People around the world use various memory aids to remember important information. When I was a third grader taking piano lessons, I learned “Every Good Boy Does Fine” to remember the names of the five lines on the treble clef (E-G-B-D-F). The four spaces were even easier (F-A-C-E).
In the US, some children are taught to handle dangerous situations by remembering the short rhyme:
(Say no, run away, yell as loud as you can, and tell an adult what happened as soon as possible.)
The other day on a bicycle ride I happened across a sign posted on a neighborhood fence with the Japanese version of this. The simple mnemonic is Squid Sushi, and the fun illustration makes it doubly memorable! The way to say the mnemonic is:
Ika no o sushi
Ika (ee kah – “squid”) no (“no” is a connecting word that functions somewhat like a possessive apostrophe in English) o sushi (a polite “oh” followed by “sushi”)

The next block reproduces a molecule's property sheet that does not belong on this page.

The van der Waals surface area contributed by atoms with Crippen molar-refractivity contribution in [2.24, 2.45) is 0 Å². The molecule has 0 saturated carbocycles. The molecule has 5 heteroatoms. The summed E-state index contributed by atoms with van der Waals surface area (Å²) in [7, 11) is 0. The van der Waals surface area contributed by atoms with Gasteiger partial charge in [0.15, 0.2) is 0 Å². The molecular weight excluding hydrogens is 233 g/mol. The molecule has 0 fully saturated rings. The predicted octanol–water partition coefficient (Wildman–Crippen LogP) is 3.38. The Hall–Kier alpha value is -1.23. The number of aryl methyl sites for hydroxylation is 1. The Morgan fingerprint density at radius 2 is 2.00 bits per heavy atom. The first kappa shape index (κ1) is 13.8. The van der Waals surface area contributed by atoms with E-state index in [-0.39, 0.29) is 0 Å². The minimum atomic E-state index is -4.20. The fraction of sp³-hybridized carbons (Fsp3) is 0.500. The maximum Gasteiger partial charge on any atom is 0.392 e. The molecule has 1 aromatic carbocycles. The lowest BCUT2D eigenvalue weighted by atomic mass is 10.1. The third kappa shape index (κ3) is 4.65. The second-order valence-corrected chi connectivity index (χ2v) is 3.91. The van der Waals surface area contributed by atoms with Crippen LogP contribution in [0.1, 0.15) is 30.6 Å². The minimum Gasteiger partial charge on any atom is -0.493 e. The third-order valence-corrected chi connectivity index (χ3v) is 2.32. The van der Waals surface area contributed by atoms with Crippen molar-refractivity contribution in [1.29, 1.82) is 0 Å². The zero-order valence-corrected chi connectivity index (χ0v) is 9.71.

Here’s the translation of the phrases on the sign based on the mnemonic:
(If it’s someone I don’t know . . .)
Ikanai – I won’t go
(If it’s a strange car)
Noranai – I won’t get in
(If something happens)
Oki na koe o dasu – I will yell loudly
Sugu nigeru – I will immediately run away
(An adult . . .)
Shiraseru – I will tell
In Japan, peer pressure and the reduced availability of dangerous weapons (it is illegal for the average citizen to possess a handgun, for example) are undoubtedly two key reasons for the reduced incidence of crime that so impressed the world after last year’s tsunami.
But as Jeremiah 17:9 reminds us, “The heart is deceitful above all things and beyond cure.” (NIV)
So even though crime is reduced, it definitely exists. Just like parents everywhere, parents in Japan are concerned about the safety of their children.